Snowmass makes a toast to charity |

Snowmass makes a toast to charity

Joel StoningtonAspen, CO Colorado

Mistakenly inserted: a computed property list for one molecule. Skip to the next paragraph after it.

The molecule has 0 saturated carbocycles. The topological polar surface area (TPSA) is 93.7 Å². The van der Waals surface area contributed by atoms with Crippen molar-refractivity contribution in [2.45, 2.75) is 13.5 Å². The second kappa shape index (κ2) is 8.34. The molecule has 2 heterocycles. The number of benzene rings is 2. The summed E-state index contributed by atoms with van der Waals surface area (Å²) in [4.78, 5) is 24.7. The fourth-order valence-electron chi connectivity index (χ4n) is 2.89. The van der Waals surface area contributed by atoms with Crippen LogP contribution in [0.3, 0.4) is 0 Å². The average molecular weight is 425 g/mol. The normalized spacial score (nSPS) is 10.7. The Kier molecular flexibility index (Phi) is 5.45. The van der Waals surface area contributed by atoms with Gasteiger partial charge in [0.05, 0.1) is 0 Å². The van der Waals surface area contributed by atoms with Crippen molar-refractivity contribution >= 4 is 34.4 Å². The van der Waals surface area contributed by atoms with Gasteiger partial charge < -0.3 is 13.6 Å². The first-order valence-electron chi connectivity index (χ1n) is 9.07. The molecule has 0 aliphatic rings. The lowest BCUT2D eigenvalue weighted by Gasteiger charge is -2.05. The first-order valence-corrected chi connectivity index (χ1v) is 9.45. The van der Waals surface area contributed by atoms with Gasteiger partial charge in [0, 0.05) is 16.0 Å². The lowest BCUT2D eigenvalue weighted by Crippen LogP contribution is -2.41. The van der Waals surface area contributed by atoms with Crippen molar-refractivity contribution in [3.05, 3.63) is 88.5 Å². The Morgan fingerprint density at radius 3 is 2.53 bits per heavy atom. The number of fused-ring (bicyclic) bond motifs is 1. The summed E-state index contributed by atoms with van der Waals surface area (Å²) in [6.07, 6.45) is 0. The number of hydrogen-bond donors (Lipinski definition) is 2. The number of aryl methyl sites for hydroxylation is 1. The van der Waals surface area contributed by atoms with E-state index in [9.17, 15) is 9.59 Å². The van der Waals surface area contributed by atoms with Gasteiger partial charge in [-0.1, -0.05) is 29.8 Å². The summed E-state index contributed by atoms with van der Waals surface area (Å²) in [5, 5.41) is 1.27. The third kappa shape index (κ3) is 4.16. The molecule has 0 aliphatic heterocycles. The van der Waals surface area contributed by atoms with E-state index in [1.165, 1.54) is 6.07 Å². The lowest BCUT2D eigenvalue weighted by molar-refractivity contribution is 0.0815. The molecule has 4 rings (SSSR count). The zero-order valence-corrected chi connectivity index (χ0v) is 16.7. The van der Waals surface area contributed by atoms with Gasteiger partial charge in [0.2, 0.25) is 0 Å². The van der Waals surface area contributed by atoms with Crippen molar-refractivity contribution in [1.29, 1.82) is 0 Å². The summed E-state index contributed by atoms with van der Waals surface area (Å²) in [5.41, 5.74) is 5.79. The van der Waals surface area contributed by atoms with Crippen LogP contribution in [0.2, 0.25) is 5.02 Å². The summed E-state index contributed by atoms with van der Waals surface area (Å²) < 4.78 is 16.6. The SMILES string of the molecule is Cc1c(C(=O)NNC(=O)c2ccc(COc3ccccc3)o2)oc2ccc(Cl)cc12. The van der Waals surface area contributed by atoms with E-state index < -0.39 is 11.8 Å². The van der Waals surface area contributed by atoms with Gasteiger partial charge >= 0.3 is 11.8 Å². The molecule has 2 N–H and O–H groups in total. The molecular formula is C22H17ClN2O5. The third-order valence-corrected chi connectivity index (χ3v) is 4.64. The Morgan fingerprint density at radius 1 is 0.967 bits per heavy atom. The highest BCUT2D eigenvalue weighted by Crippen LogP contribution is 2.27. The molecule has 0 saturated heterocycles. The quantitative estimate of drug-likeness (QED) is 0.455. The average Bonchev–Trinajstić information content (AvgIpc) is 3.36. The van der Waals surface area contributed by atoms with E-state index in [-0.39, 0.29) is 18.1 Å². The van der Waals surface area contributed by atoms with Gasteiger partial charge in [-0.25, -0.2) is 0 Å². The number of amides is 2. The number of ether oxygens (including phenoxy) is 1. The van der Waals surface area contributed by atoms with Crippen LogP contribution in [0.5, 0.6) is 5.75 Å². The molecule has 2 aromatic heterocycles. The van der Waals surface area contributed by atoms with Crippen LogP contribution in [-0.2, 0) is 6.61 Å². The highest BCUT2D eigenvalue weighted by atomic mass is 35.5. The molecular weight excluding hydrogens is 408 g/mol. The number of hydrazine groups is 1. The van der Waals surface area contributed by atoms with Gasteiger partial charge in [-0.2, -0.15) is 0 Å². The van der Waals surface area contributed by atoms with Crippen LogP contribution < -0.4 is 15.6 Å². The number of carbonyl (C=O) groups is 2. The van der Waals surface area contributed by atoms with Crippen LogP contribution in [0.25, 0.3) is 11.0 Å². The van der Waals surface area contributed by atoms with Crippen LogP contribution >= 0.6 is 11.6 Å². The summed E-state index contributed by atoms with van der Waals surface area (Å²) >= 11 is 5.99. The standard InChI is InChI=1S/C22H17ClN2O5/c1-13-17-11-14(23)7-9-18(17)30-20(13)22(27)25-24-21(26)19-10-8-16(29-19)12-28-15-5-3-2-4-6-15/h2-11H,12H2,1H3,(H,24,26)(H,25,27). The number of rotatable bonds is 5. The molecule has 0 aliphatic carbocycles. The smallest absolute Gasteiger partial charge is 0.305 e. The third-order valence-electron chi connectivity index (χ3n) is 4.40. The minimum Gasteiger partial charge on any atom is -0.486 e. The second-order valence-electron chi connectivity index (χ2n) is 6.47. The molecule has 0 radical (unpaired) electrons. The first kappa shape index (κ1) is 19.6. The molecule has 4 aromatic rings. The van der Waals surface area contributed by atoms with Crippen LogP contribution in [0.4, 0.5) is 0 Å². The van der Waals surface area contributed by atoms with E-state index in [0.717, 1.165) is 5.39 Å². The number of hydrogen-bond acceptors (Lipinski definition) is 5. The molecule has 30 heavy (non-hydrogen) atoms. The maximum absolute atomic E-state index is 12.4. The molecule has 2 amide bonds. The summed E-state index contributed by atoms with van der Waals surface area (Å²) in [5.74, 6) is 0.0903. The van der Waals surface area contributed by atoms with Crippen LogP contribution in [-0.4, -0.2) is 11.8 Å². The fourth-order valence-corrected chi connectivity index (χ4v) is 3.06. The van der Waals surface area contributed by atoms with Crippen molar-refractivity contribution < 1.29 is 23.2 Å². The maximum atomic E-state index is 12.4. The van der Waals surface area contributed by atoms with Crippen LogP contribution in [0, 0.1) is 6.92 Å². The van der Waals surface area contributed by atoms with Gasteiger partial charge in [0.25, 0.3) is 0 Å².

SNOWMASS VILLAGE Snowmass Village is encouraging people to come to this year’s free concert series and booze it up for charity. The profits from alcohol sales at the popular series will benefit area nonprofits, the town announced Tuesday.”It’s a goodwill gesture, of course,” said Susan Hamley, the town’s marketing director. “We know some people are disappointed. We hear it. We’re doing what we believe we need to do with as minimal an impact as possible.”The town had public complaints after a decision last month to ban bringing alcoholic beverages to the concerts. Employees said the town was enabling people to break the law, but at least one town councilman didn’t see why that mattered since the town wasn’t actually breaking the law.”My comment is, as a nonprofit I would be very cautious about taking the liability involved with that transaction,” said Councilman Reed Lewis. “It needs to be looked at more carefully.”For this decision, however, Town Council was not even told it would be happening. Councilman Arnie Mordkin hadn’t even heard that a press release was going out regarding alcohol sales benefiting nonprofits. All members of the public who spoke at a Town Council meeting a few weeks ago were against the change in policy. Mordkin and Lewis were also against the decision, and were surprised that the decision to ban BYOB had come without council input. “The town of Snowmass Village and the marketing and special events department is doing everything possible to keep a wonderful event, a wonderful event,” said Snowmass Mayor Douglas “Merc” Mercatoris. “[The decision] was never, never driven by a profit motive, and this proves it.”Hamley’s department has already confirmed five nonprofits that will receive funding – Jazz Aspen Snowmass, Anderson Ranch, Challenge Aspen, Snowmass Rotary and the Little Red School House – with a sixth in the works. Each organization will use its nonprofit status to get the liquor license at a concert while a town of Snowmass nonprofit will run the five remaining concerts, with proceeds split evenly between the six chosen. Hamley said the town will have wine and beer for $2 a glass and some pricier, higher-quality choices as well. It has also announced a wine cellar for more expensive bottles, as well as a claim check if people bring alcohol and would like to pick it up after the show.”I don’t think it’ll be that much different,” Hamley said. “It’s still free, and it’s still going to be great.”Joel Stonington’s e-mail address is

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